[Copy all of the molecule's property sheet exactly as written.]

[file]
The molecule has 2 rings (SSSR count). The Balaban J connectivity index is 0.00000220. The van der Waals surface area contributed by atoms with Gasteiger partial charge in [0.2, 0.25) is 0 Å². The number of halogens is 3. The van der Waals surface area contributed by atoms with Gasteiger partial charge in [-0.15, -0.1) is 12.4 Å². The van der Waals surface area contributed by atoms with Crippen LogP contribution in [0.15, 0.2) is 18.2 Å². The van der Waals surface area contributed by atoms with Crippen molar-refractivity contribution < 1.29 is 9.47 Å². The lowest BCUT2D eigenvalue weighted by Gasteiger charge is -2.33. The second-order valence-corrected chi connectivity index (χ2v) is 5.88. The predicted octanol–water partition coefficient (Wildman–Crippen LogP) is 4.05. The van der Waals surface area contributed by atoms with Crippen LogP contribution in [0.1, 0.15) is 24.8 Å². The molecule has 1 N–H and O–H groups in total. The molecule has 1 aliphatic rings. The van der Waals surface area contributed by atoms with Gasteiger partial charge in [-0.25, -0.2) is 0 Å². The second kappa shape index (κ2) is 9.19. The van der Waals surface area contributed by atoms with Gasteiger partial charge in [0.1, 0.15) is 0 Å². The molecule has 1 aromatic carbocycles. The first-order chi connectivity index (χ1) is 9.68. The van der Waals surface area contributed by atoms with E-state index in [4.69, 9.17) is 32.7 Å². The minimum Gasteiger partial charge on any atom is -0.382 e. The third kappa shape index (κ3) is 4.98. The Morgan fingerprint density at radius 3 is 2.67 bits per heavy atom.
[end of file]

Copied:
The molecule has 2 rings (SSSR count). The Balaban J connectivity index is 0.00000220. The van der Waals surface area contributed by atoms with Gasteiger partial charge in [0.2, 0.25) is 0 Å². The number of halogens is 3. The van der Waals surface area contributed by atoms with Gasteiger partial charge in [-0.15, -0.1) is 12.4 Å². The van der Waals surface area contributed by atoms with Crippen LogP contribution in [0.15, 0.2) is 18.2 Å². The van der Waals surface area contributed by atoms with Crippen molar-refractivity contribution < 1.29 is 9.47 Å². The lowest BCUT2D eigenvalue weighted by Gasteiger charge is -2.33. The second-order valence-corrected chi connectivity index (χ2v) is 5.88. The predicted octanol–water partition coefficient (Wildman–Crippen LogP) is 4.05. The van der Waals surface area contributed by atoms with Crippen LogP contribution in [0.1, 0.15) is 24.8 Å². The molecule has 1 N–H and O–H groups in total. The molecule has 1 aliphatic rings. The van der Waals surface area contributed by atoms with Gasteiger partial charge in [-0.25, -0.2) is 0 Å². The second kappa shape index (κ2) is 9.19. The van der Waals surface area contributed by atoms with Gasteiger partial charge in [0.1, 0.15) is 0 Å². The molecule has 1 aromatic carbocycles. The first-order chi connectivity index (χ1) is 9.68. The van der Waals surface area contributed by atoms with E-state index in [4.69, 9.17) is 32.7 Å². The minimum Gasteiger partial charge on any atom is -0.382 e. The third kappa shape index (κ3) is 4.98. The Morgan fingerprint density at radius 3 is 2.67 bits per heavy atom.